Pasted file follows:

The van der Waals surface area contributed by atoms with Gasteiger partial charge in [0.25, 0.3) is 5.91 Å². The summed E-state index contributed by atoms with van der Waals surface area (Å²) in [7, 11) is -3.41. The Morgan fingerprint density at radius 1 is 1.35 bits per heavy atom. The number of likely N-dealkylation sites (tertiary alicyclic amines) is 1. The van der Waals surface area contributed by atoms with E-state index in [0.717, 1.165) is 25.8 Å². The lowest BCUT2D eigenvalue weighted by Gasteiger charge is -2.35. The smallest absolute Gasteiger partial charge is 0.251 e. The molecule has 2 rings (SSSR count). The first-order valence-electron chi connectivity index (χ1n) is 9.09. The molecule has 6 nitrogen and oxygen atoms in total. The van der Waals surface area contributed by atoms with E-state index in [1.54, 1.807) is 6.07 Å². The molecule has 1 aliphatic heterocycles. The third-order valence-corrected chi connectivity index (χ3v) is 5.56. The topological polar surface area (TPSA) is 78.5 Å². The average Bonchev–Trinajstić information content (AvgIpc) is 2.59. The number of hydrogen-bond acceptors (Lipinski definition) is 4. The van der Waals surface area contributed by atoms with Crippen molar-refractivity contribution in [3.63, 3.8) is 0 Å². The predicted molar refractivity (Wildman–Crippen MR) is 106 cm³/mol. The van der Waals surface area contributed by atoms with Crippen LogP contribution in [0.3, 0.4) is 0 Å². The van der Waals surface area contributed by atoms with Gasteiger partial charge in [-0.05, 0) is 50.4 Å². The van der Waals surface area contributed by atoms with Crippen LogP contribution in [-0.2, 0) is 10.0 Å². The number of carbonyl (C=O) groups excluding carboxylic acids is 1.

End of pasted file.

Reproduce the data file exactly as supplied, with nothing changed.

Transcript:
The van der Waals surface area contributed by atoms with Gasteiger partial charge in [0.25, 0.3) is 5.91 Å². The summed E-state index contributed by atoms with van der Waals surface area (Å²) in [7, 11) is -3.41. The Morgan fingerprint density at radius 1 is 1.35 bits per heavy atom. The number of likely N-dealkylation sites (tertiary alicyclic amines) is 1. The van der Waals surface area contributed by atoms with E-state index in [0.717, 1.165) is 25.8 Å². The lowest BCUT2D eigenvalue weighted by Gasteiger charge is -2.35. The smallest absolute Gasteiger partial charge is 0.251 e. The molecule has 2 rings (SSSR count). The first-order valence-electron chi connectivity index (χ1n) is 9.09. The molecule has 6 nitrogen and oxygen atoms in total. The van der Waals surface area contributed by atoms with E-state index in [1.54, 1.807) is 6.07 Å². The molecule has 1 aliphatic heterocycles. The third-order valence-corrected chi connectivity index (χ3v) is 5.56. The topological polar surface area (TPSA) is 78.5 Å². The average Bonchev–Trinajstić information content (AvgIpc) is 2.59. The number of hydrogen-bond acceptors (Lipinski definition) is 4. The van der Waals surface area contributed by atoms with Crippen molar-refractivity contribution in [3.63, 3.8) is 0 Å². The predicted molar refractivity (Wildman–Crippen MR) is 106 cm³/mol. The van der Waals surface area contributed by atoms with Crippen LogP contribution in [0.3, 0.4) is 0 Å². The van der Waals surface area contributed by atoms with Gasteiger partial charge in [-0.05, 0) is 50.4 Å². The van der Waals surface area contributed by atoms with Crippen LogP contribution in [-0.2, 0) is 10.0 Å². The number of carbonyl (C=O) groups excluding carboxylic acids is 1.